Writing a novel is hard, but there are clear and practical steps a writer can take to demystify the process and get their story onto the page. In this twelve-week online master class for writers at every stage of the novel-writing process—from the first couple of chapters to full draft—we will attempt to understand the mechanisms through which novels are made. Due to the intensive nature of our work together, this class is limited to six writers.
In the first weeks, we’ll set the parameters for our discussion both in terms of what you hope your projects to be as well as the lenses through which we will help you hone and develop them. You should already have your project in mind and at least a few pages of your work-in-progress, but the class will be built to facilitate the creation of new work as much as to shape that which has already been written. We welcome all genres of writing and all forms of novel. The goal of this class is to come to each project on its terms, and to learn from all the various forms of storytelling how to tell ours best. We will alternate weeks between craft discussions—character, structure, plot, POV and tense—and workshops in which we discuss the first 50-100 pages of two students’ manuscripts. Unlike other workshops you may have taken, in these early classes the writer will be an engaged member of the conversation while their submission is being discussed. We will work to help each writer figure out not only what they hope the project to be, but how they might make it that. We will set up clear goals for each writer and clear parameters for our conversations moving forward in order that we might all be equally invested in helping each writer to make the book they’ve always dreamed of writing.
The second half of the class will be single writer workshops. We will be reading up to 300 pages, either starting at the beginning again, or from the point of the previous submission. These discussions will occur in two parts: one, the more traditional conversation with the class, without the writer’s input, discussing the reader experience and analyzing both the ways in which the book succeeds as well as where it needs more work. We will then open the conversation to the writer to ask questions and clarify as needed, while working to establish a clear path moving forward toward a completed manuscript.
Students will meet with the instructor via phone following each of their two workshops for specific, private feedback as well as an in-depth conversation about the workshop discussion, and also to set a plan in place for the work ahead, along with more practical querying/publishing concerns.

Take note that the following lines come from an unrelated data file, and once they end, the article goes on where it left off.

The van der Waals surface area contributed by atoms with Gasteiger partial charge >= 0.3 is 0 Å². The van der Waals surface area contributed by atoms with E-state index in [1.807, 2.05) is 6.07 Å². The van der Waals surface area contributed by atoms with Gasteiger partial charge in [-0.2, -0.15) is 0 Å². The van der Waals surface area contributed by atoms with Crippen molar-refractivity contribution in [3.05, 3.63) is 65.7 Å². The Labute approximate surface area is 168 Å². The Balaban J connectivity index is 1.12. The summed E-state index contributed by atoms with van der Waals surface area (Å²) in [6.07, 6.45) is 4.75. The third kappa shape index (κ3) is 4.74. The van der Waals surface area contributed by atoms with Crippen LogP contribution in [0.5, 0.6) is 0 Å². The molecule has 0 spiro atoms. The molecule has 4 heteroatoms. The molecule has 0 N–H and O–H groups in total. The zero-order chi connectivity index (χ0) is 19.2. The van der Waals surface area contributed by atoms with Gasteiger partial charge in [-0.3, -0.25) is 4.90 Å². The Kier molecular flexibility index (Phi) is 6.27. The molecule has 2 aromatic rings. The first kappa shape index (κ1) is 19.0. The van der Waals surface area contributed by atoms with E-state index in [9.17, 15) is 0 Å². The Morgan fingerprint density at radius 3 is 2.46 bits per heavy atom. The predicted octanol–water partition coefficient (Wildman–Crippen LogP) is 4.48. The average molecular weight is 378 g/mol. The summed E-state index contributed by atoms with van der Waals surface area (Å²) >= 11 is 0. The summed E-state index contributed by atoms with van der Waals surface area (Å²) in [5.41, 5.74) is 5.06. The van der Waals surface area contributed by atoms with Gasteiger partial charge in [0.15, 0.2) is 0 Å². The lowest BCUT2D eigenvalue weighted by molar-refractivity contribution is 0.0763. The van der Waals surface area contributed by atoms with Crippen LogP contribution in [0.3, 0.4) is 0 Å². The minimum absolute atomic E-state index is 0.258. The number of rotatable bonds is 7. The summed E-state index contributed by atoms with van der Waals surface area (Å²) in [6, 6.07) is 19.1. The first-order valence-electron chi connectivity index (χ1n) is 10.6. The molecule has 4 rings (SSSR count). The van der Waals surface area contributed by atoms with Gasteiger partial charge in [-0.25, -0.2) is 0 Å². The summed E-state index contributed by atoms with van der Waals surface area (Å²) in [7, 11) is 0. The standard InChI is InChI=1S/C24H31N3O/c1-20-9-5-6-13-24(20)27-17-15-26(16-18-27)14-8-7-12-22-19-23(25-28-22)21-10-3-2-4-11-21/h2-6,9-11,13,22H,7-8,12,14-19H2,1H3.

Writers will leave this class with a first (or eighth or fifty-seventh) full draft of a novel as well as the necessary tools to make the final draft the book they hope to make.
Students who complete this class will also be invited to a moderated agent panel over Zoom, during which agents who represent literary fiction will discuss the publishing industry and will answer questions from Catapult students. Panels will be offered by Catapult at least four times a year and students will receive an invitation to attend the next panel following the end of their class.
To apply, please submit the first chapter of your novel-in-progress (up to 25 pages). Writers should be prepared to workshop 25-100 pages of their novel drafts by the time the course begins.
Class meetings will be held over video chat, using Zoom accessed from your private class page. While you can use Zoom from your browser, we recommend downloading the Zoom desktop client so you have access to all platform features.
Jennifer Close is the best-selling author of Girls in White Dresses, The Smart One, and The Hopefuls. Born and raised on the North Shore of Chicago, she is a graduate of Boston College and received her MFA in Fiction Writing from the New School in 2005. She worked in New York in magazines for many years and has taught creative writing at George Washington University for the past 8 years.
“Hilarious. . . . A pleasure to read. . . . [Close] has a light, precise touch about the way a young marriage works when the partners are caught between old ideals and new realities.”
“Inspired by Close’s own experiences moving to Washington for her husband’s work on the Obama campaign, The Hopefuls is blisteringly honest about the circus of American politics and Washington’s exhausting culture of competition—one that that renders people outside of political circles virtually invisible.”
“I couldn’t put down this juicy novel, which is all about what striving to make it in politics does to relationships.”
“Captivating. . . . Close, whose husband worked on Obama’s campaign, uses her knowledge of this world—and her experience as an outsider—expertly. Beth’s conversational narration feels like peering into the diary of someone who shares your deepest insecurities.”
“New York newlyweds head to D.C. to—what else?—chase their dreams. Actually, just Matt’s dreams. His wife, Beth, isn’t all that impressed by the surrounding political haughtiness until she meets another couple, Jimmy and Ash. The Hopefuls will make you rethink inviting your best married friends over for dinner.”